Navajo Times | Christopher S. Pineo
Myron Dewey, the Paiute/Shoshone owner of Digital Smoke Signals, uses his cell phone to update Facebook Live viewers, Sept. 17, at a construction site near Standing Rock, N.D., in real time.
Published October 1, 2016
WINDOW ROCK – Facebook users at a water protector camp in Standing Rock, N.D., believe the social media platform has censored and blocked their posts, as other posts continue to generate controversy.
A spokesperson for the Red Warrior Camp in Standing Rock, N.D., said to their knowledge, and based on personal experience, Facebook has blocked the sharing of live feeds from Red Warrior Camp Facebook page and onto the Red Warrior Camp Facebook page by other users.
“Additionally, there have been numerous occasions when videos were deleted from Facebook during a live action,” the statement said.
A photograph of a biplane spraying an unidentified substance circulated overnight on Sept. 28 and Sept. 29, which Facebook users said dropped “tear gas” on water protectors. The Morton County Sheriff’s Department provided a statement on the photos.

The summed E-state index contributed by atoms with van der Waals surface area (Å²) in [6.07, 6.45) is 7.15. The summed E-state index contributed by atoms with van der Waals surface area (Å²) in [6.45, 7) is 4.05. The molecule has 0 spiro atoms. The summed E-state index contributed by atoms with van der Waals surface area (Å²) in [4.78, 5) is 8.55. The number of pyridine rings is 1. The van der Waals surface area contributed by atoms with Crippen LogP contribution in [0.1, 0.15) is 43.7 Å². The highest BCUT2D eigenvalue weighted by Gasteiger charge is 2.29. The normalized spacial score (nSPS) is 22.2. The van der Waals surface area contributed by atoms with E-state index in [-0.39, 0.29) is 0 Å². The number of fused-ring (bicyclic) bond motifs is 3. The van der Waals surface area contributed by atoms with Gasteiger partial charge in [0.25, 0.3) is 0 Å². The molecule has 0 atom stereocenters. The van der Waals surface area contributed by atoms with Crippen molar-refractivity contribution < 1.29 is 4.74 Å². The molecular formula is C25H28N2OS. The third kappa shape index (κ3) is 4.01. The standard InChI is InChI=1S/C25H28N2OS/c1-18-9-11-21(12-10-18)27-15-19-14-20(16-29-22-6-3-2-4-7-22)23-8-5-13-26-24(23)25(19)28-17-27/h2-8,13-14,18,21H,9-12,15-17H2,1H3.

“It is very important that our residents are aware that the aircraft in question was an agricultural spray plane (bi-plane) flying to a field to apply a product,” the statement said. “The pilot noticed a DAPL helicopter in the area, and because its engine was too loud to use radio communication to identify its location, the pilot deployed a common tactic to alert the helicopter to the bi-plane’s location. The protocol is to use vegetable oil (the same used in air shows) as a method to identify an aircraft in the area. What you see is the oil being burned off as it hits the exhaust; it is not a pesticide, nerve agent, or anything of the ilk. It’s a safety measure to protect both the bi-plane’s pilot and the pilot of the helicopter.”
In response to questions about blocked and censored posts, a Facebook spokesperson requested more information about Facebook users. The spokesperson made no direct statement that Facebook had or had not blocked or censored posts.
Editor’s Note: This article first appeared in the Navajo Times. Used with permission. All rights reserved.